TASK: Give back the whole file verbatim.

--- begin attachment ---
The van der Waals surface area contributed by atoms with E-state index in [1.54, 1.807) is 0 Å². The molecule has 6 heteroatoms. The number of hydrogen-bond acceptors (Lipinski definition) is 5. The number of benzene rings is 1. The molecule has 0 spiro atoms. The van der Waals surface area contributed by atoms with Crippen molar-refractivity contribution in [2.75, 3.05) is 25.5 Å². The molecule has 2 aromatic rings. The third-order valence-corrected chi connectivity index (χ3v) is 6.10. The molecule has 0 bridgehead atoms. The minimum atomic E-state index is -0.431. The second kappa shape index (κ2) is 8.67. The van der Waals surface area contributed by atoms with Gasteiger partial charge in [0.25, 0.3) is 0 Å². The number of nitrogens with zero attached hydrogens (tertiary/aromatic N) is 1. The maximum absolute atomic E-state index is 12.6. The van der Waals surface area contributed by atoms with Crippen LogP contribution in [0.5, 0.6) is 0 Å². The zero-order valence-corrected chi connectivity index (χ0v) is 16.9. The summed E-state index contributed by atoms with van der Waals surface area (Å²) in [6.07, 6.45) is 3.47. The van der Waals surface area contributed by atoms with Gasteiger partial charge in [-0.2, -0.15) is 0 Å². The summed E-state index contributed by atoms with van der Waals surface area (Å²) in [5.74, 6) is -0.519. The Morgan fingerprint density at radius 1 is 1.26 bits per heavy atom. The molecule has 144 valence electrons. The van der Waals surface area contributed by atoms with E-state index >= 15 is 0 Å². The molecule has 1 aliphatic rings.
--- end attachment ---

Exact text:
The van der Waals surface area contributed by atoms with E-state index in [1.54, 1.807) is 0 Å². The molecule has 6 heteroatoms. The number of hydrogen-bond acceptors (Lipinski definition) is 5. The number of benzene rings is 1. The molecule has 0 spiro atoms. The van der Waals surface area contributed by atoms with Crippen molar-refractivity contribution in [2.75, 3.05) is 25.5 Å². The molecule has 2 aromatic rings. The third-order valence-corrected chi connectivity index (χ3v) is 6.10. The molecule has 0 bridgehead atoms. The minimum atomic E-state index is -0.431. The second kappa shape index (κ2) is 8.67. The van der Waals surface area contributed by atoms with Gasteiger partial charge in [0.25, 0.3) is 0 Å². The number of nitrogens with zero attached hydrogens (tertiary/aromatic N) is 1. The maximum absolute atomic E-state index is 12.6. The van der Waals surface area contributed by atoms with Crippen LogP contribution in [0.5, 0.6) is 0 Å². The zero-order valence-corrected chi connectivity index (χ0v) is 16.9. The summed E-state index contributed by atoms with van der Waals surface area (Å²) in [6.07, 6.45) is 3.47. The van der Waals surface area contributed by atoms with Gasteiger partial charge in [-0.2, -0.15) is 0 Å². The summed E-state index contributed by atoms with van der Waals surface area (Å²) in [5.74, 6) is -0.519. The Morgan fingerprint density at radius 1 is 1.26 bits per heavy atom. The molecule has 144 valence electrons. The van der Waals surface area contributed by atoms with E-state index >= 15 is 0 Å². The molecule has 1 aliphatic rings.